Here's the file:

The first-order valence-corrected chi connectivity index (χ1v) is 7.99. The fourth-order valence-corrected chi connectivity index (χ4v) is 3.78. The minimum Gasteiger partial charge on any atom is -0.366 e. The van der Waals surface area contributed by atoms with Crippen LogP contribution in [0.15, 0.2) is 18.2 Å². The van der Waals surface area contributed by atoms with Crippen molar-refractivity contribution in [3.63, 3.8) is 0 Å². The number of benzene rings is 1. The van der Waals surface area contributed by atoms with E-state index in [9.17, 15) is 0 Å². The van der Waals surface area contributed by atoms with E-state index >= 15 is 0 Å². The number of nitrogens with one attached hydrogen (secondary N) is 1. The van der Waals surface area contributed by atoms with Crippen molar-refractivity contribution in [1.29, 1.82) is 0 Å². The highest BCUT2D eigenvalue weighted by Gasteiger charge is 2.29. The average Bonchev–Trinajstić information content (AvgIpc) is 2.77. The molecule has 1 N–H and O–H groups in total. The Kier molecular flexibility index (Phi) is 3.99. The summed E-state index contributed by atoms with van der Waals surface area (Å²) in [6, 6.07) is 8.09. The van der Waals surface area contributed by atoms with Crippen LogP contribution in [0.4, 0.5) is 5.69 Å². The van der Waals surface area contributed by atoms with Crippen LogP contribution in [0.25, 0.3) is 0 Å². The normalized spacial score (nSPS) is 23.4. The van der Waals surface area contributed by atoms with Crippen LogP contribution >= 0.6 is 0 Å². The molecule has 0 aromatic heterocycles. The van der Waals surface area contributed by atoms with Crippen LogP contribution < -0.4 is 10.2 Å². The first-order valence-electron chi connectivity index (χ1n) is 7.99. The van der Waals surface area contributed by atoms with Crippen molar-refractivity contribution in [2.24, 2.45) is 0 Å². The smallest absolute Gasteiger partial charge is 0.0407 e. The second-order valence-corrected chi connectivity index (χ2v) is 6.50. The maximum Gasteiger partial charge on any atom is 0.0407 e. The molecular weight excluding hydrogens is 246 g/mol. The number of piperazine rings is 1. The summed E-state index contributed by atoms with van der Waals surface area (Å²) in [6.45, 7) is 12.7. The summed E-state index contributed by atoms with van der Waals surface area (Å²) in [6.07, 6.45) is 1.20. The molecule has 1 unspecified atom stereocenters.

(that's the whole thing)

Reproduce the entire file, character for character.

The first-order valence-corrected chi connectivity index (χ1v) is 7.99. The fourth-order valence-corrected chi connectivity index (χ4v) is 3.78. The minimum Gasteiger partial charge on any atom is -0.366 e. The van der Waals surface area contributed by atoms with Crippen LogP contribution in [0.15, 0.2) is 18.2 Å². The van der Waals surface area contributed by atoms with Crippen molar-refractivity contribution in [3.63, 3.8) is 0 Å². The number of benzene rings is 1. The van der Waals surface area contributed by atoms with E-state index in [9.17, 15) is 0 Å². The van der Waals surface area contributed by atoms with E-state index >= 15 is 0 Å². The number of nitrogens with one attached hydrogen (secondary N) is 1. The van der Waals surface area contributed by atoms with Crippen molar-refractivity contribution in [1.29, 1.82) is 0 Å². The highest BCUT2D eigenvalue weighted by Gasteiger charge is 2.29. The average Bonchev–Trinajstić information content (AvgIpc) is 2.77. The molecule has 1 N–H and O–H groups in total. The Kier molecular flexibility index (Phi) is 3.99. The summed E-state index contributed by atoms with van der Waals surface area (Å²) in [6, 6.07) is 8.09. The van der Waals surface area contributed by atoms with Crippen LogP contribution in [0.4, 0.5) is 5.69 Å². The van der Waals surface area contributed by atoms with Crippen LogP contribution in [0.25, 0.3) is 0 Å². The normalized spacial score (nSPS) is 23.4. The van der Waals surface area contributed by atoms with Crippen LogP contribution >= 0.6 is 0 Å². The molecule has 0 aromatic heterocycles. The van der Waals surface area contributed by atoms with Crippen LogP contribution < -0.4 is 10.2 Å². The first-order valence-electron chi connectivity index (χ1n) is 7.99. The van der Waals surface area contributed by atoms with Crippen molar-refractivity contribution in [2.24, 2.45) is 0 Å². The smallest absolute Gasteiger partial charge is 0.0407 e. The second-order valence-corrected chi connectivity index (χ2v) is 6.50. The maximum Gasteiger partial charge on any atom is 0.0407 e. The molecular weight excluding hydrogens is 246 g/mol. The number of piperazine rings is 1. The summed E-state index contributed by atoms with van der Waals surface area (Å²) in [6.45, 7) is 12.7. The summed E-state index contributed by atoms with van der Waals surface area (Å²) in [6.07, 6.45) is 1.20. The molecule has 1 unspecified atom stereocenters.